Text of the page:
Noteworthy:

- The kids have a
*ton*of confidence, even in the stuff that they haven’t formally studied in class yet. (For this survey, Questions 1-3 had been covered formally, and Questions 4-5 had not.) To my mind, this continues to reaffirm that the most annoying mistakes aren’t the distortion of instruction; they’re the*failure*of instruction to override preconceptions. - Kids like to say that , and teachers like to say that this is due to overuse of the Distributive Property. That might be true, but those teachers also have to recognize that kids said that with almost the same verve and frequency. It’s hard to blame exponents or notation for
*that*mistake, right? So where does this intuition come from? - A couple of kids included a term in Q4 and a term in Q5. I find this interesting, but I’m not exactly sure what its significance is. Is the temptation to add and when the binomials are in the same visual position that they are for addition problems?

The idea that kids walk into our classes with these intuitions is, I think, counter to the way that most math teachers talk and think about these mistakes. I think that realizing that these mistakes are the result of deep intuitions about how math *should be *is important. I also think thinking about where these intuitions come from is important, because maybe we can avoid setting them in earlier years.

I hope that some of you will give this survey to your students who haven’t yet received instruction on how to multiply polynomials. The original survey can be found here.

You’ll disagree with me in the comments, right? I’m counting on you all…

Yeah, we absolutely have to break ourselves free of the idea that kids have no intuition about how math works before we attempt to teach it to them (through whatever method we feel works). I’m not totally sure we can avoid the intuitions in the earlier years so easily though. What helps a student understand division may hurt them when understanding algebra (although I have no proof of this claim, I am using it as an example).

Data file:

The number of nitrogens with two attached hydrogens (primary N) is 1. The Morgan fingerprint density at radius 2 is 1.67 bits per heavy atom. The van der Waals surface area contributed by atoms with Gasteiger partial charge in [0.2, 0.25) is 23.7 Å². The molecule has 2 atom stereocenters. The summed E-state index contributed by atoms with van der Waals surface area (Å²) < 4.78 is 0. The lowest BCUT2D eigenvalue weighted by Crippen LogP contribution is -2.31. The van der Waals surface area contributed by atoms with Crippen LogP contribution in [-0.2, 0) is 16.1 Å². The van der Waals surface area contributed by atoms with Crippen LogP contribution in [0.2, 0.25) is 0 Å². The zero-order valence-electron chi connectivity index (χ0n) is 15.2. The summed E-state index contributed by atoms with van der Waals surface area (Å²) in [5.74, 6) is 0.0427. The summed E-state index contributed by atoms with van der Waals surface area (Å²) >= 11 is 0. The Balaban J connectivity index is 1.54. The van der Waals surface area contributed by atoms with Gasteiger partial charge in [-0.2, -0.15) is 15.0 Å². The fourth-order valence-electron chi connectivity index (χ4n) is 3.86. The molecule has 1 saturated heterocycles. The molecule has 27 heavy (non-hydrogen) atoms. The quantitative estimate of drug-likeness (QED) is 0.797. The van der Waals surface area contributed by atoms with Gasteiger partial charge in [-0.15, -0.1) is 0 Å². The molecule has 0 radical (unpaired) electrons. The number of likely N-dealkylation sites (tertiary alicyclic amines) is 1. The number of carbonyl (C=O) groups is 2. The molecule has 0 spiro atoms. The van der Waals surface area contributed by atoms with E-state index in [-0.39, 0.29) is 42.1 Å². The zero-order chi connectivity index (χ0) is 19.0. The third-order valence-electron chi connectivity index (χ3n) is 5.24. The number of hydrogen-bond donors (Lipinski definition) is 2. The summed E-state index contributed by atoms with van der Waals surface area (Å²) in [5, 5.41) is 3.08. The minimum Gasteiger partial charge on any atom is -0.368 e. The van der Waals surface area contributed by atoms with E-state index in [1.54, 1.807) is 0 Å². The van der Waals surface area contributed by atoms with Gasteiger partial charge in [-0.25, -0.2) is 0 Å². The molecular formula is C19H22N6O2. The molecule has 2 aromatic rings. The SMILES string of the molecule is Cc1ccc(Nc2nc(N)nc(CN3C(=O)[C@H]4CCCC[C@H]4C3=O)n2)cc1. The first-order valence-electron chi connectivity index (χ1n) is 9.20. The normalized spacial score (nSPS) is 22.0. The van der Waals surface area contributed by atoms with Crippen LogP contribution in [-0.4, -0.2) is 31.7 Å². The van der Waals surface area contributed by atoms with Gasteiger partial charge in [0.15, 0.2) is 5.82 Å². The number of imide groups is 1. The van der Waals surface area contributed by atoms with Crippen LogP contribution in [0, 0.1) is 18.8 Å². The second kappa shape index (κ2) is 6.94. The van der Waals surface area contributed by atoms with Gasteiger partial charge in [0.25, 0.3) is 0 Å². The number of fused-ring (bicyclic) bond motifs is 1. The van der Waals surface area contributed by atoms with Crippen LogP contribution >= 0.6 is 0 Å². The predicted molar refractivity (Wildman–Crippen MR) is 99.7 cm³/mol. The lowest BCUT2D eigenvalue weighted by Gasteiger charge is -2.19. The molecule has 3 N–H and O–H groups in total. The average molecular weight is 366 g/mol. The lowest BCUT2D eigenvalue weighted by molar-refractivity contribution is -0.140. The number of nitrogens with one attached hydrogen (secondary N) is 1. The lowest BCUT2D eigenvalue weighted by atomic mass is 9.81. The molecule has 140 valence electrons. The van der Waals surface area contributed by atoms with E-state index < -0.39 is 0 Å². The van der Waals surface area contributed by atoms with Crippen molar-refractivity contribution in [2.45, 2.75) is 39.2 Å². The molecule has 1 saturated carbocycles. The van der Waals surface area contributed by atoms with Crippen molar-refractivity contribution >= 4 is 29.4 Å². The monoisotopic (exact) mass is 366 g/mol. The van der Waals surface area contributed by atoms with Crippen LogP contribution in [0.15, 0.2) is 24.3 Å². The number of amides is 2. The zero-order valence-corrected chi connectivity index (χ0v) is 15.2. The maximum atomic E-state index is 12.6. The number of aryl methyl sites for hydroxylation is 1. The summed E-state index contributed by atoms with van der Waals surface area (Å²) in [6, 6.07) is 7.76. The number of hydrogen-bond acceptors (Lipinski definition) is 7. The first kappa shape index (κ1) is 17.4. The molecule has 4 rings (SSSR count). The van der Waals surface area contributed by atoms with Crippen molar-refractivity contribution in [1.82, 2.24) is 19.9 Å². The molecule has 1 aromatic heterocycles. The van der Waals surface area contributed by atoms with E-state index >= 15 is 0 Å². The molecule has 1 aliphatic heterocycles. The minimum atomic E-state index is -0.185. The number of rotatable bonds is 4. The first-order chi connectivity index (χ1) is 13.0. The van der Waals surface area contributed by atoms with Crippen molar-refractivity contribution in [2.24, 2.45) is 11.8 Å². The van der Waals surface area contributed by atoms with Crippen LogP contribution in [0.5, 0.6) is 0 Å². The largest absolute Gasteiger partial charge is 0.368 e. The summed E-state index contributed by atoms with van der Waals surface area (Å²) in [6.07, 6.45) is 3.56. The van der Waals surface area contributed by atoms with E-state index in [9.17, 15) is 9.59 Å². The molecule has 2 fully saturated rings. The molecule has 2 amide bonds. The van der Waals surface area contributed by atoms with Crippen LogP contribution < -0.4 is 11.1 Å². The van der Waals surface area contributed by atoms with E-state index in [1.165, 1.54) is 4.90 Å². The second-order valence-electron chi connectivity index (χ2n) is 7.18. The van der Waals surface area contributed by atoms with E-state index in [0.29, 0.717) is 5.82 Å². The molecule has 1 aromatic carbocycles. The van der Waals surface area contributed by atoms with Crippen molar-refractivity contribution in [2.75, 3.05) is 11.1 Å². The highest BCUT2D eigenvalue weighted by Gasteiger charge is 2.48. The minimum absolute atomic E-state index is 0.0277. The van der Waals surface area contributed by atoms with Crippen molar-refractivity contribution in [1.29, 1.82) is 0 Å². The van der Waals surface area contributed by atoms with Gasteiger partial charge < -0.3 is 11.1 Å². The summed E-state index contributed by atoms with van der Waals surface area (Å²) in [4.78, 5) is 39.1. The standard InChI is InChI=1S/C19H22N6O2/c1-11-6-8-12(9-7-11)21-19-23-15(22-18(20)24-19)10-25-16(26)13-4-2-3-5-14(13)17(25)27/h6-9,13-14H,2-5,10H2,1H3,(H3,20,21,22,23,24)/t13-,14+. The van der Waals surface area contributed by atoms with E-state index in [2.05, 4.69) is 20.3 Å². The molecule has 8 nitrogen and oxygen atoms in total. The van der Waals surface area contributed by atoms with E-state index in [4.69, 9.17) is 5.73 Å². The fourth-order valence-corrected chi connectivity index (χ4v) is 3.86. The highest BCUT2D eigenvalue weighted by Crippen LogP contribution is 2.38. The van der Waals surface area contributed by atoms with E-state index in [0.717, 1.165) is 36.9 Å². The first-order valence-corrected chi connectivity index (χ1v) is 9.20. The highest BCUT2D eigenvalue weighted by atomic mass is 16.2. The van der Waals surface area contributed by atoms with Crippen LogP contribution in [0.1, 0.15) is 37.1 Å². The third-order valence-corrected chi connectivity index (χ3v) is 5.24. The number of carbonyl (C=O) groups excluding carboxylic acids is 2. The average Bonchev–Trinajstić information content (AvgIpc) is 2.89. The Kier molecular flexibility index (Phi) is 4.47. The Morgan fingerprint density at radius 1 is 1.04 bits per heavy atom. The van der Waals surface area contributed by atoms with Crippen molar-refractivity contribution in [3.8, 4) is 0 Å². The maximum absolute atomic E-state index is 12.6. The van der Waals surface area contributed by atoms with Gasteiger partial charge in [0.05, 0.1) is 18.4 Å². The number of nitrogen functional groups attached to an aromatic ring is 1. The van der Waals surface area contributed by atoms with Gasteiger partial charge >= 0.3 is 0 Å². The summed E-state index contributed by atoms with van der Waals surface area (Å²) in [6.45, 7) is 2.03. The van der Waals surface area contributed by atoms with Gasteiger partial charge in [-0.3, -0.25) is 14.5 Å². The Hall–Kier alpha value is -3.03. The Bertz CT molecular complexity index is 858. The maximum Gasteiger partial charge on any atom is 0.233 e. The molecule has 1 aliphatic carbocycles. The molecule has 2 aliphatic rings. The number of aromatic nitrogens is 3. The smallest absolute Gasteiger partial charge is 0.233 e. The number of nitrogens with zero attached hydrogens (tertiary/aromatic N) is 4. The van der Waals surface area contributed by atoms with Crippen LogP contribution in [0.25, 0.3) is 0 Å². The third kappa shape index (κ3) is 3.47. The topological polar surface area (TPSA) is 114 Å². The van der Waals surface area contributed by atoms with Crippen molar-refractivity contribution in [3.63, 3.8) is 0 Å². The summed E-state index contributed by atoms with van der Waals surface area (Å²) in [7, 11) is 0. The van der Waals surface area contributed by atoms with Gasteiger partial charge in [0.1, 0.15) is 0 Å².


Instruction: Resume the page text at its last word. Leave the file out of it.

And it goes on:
http://www.learner.org/resources/series26.html describes the attempt to teach photosynthesis and the idea that the solid in the stick in that tree is built with carbon atoms from the C02 in the air… and fails miserably, despite concept-rich teaching and very smart student. They suggest that the fundamental misconception wasn’t addressed — that air doesn’t have mass (so can’t be turned into something that does).

I remember recognizing the awesomeness that “holy cow, the C02 is turning into FURNITURE *and* storing up energy!” … in a senior level undergrad course in Plant PHysiology… and I also remember having been imbued from childhood in the benefits of scraping out common misconceptions for that ego gratification of GETTING THINGS RIGHT. Not sure how that can translate into instruction, though. One thing I thought of to try for computer exercises was to have setups like this, where the misconception was tagged so when you hover over it, it reminds you… perhaps you’d get a big smiley face the first time you just click on the right answer (this would come after the visual buildign up of the concept of course).

http://www.resourceroom.net/2012math/misconceptionjun8.swf

(oh… the drawing is “Miss Conception,” who works nights and keeps getting dragged out to the wrong place at the wrong time. She wishes people would just get to understand her instead of trying to avoid her…)

I’m spitballing here. But I wonder what would happen if we changed our approach in Algebra from “prove this” to “disprove this”. What would it be like if we had a problem like:

Find a counterexample to (x + 7)^2 = x^2 + 49.

and then talking about what (x + 7)^2 is equal to. I find that approach works in my stats class (i.e. find the flaw in this study). That is, I’m trying to play up my kids’ level of cynicism for good.

I give a lot of “compare and contrast” practice. Then they can tell me things like “they are the same only if x = 0″ and “the difference is 2x” and “one of them is always nonnegative, the other is always greater than or equal to 49″ and whatever else they can come up with.

I have always tried to introduce a different representation that makes it visible that x^2 + 49 = (x+7)(x+7). The missing linear terms are quite obvious with algebra tiles or a drawn equivalent.

Yeah, an area model of some sort for multiplication seems to be helpful to a lot of people. It would be nice if we chose algorithms for integer multiplication that would carry over nicely to polynomials.

I’ve certainly seen kids who do things analogous to these mistakes with integer multiplication too, like multiplying the hundreds place, tens place, and ones place, as in 312 * 231 = 632.

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